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  • hardie karges 3:10 am on November 17, 2019 Permalink | Reply
    Tags: , Existence, , ,   

    Life as a Singularity, and the Vicissitudes of Intent… 

    You can have family. You can have friends. You can have money. You can have plans. But U R still alone. And that’s not so bad. After all, that should be the most obvious thing in life, now, shouldn’t it? That here you are, amidst a sea of anonymity, and that it is futile to seek unanimity. But the reality is just the opposite, that once a child is torn from its mother’s breast, that the existential longing for inclusion begins, the desire for warmth and succor, all for free, all for the taking, with no effort involved and with no questions asked. But this is a boy’s dream, because the mother must make many orders of effort, and every drop of life’s rich milky nutrient comes with the price tag of commitment, paid in the currency of consumption, by installments, with no other credit plans available. And so a baby cries, right on cue, when it doesn’t get what it wants, and the existential dilemmas begin: What do I have to do to get that feeling of warmth and succor that felt so good for that one brief moment, way back when way back where in that crib of communion, before the terror of aloneness set in? Because nobody felt good on arrival, virtually DOA, we all came into this world kicking and screaming, and looking for something we don’t have–NOW! And such is life, the constant searching and craving for something other, in order to make oneself whole again. So it’s a logical conundrum, a teleological surd, a square peg in a round hole, or vice versa, mutatis mutandis, such that no one is allowed any peace for pensivity, without the arduous addition of intent. Intent is the human master stroke, assembly not required, just an act of the will and the acceptance of consequences. And no one can help with that, because mother is long gone now and there is no other except the one that you create within yourself in her image and likeness, if that helps the transition. And now you are free. And I am free. So light a candle for the Buddha. I accept my own limitations. I reject those placed upon me by others…

     
  • hardie karges 5:56 am on September 9, 2018 Permalink | Reply
    Tags: Anthropocene, bonobo, , chakras, , Existence,   

    Religion as Existence, Being and Emptiness… 

    IMG_0599” The born metaphysician is a person…astonished at the fact that there is anything at all.”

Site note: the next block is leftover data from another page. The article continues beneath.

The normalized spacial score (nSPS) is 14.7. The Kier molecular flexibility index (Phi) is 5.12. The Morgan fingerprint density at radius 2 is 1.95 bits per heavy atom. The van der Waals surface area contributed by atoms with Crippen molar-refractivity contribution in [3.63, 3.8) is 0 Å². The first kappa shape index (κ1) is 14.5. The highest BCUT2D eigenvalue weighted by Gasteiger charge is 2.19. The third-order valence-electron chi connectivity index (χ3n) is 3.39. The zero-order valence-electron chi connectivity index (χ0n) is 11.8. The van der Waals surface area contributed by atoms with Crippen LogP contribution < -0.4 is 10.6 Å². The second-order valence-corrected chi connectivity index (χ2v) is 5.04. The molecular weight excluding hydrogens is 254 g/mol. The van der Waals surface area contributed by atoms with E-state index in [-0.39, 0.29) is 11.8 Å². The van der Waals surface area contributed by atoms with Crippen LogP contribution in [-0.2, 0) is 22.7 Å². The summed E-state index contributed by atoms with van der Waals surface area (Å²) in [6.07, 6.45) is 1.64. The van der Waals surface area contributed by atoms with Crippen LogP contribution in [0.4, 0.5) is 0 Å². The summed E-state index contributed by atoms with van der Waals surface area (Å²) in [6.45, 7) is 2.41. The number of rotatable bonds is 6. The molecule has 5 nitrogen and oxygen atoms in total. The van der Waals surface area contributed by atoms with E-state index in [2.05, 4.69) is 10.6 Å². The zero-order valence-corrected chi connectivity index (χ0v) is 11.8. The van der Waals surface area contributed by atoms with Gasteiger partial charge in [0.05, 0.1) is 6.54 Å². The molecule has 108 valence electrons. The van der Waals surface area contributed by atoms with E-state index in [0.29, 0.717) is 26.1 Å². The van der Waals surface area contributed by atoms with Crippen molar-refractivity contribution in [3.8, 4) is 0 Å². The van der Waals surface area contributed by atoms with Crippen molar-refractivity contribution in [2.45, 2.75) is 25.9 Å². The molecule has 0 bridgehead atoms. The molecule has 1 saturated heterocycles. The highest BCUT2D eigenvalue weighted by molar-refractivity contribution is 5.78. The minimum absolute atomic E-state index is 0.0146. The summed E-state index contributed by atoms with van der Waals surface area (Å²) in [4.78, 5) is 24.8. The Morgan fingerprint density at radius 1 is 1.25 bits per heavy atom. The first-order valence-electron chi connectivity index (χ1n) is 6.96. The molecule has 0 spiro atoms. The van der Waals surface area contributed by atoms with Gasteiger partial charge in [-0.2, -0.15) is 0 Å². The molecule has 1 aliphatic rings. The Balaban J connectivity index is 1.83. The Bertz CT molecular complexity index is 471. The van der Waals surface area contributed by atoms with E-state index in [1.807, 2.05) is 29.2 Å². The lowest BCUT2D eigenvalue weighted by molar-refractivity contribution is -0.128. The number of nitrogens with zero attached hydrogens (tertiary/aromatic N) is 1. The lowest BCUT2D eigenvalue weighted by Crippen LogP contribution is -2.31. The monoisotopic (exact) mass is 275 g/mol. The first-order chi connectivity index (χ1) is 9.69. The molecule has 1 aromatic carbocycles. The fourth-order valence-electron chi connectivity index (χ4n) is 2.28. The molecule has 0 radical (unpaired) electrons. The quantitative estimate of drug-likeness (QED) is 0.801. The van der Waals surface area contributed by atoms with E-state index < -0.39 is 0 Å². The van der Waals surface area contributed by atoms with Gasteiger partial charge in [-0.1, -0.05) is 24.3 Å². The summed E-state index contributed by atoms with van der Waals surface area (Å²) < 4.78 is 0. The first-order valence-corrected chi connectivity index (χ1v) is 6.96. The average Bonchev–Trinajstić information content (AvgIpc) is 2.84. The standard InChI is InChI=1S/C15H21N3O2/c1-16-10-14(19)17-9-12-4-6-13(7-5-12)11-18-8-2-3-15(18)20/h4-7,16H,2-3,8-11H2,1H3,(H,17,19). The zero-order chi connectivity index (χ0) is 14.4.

Those of you who’ve never asked the Big Questions of life are really missing something, I think, because the best part about the big Q’s are the Big A’s, of course, and the fact that, despite all odds, we in fact are here, on a thinly congealed surface suspended between hot glowing molten rock and cold black outer space, the Goldilocks species on the Goldilocks planet, of all-too-unlikely biological life, the Middle Path ‘sweet-spot’ people…

    …foraging for fruits and flowers in forests and fields, eating not just desserts, in so-called deserts, still not deserted after all these years, but intent on finding the beauty in nature, even when the obvious signs are forbidding, though if you poke around the edges and look between the cracks, then you just might find something there to sustain organic life through thick and thin, sickness and health, for better or worse, till death do us part… (More …)

     
  • hardie karges 6:14 am on September 4, 2016 Permalink | Reply
    Tags: , , Existence, , ,   

    Buddhism, Existenz, Ego and the Three-Body Problem… 

    IMG_0712The ultimate conundrum of life is that we didn’t ask to be born. The ultimate responsibility is that we not dare to risk death, either. For that we never know the reason why, but simply that it—life—is given, and things given must be accepted in the spirit with which they are given, not without question, but definitely without fail…

    Yet we do risk death, deliberately, repeatedly and with great flair, and often for no good reason. Up until less than a hundred years ago, as hard as it is to believe, people wanted to go to war, to fight, to kill, and this was the high point in many a young man’s life—or death! We look at the past with a mixture of wonder and agony at all the gratuitous violence and senseless destruction without realizing that the key to that phenomenon is right within us—and largely curable… (More …)

     
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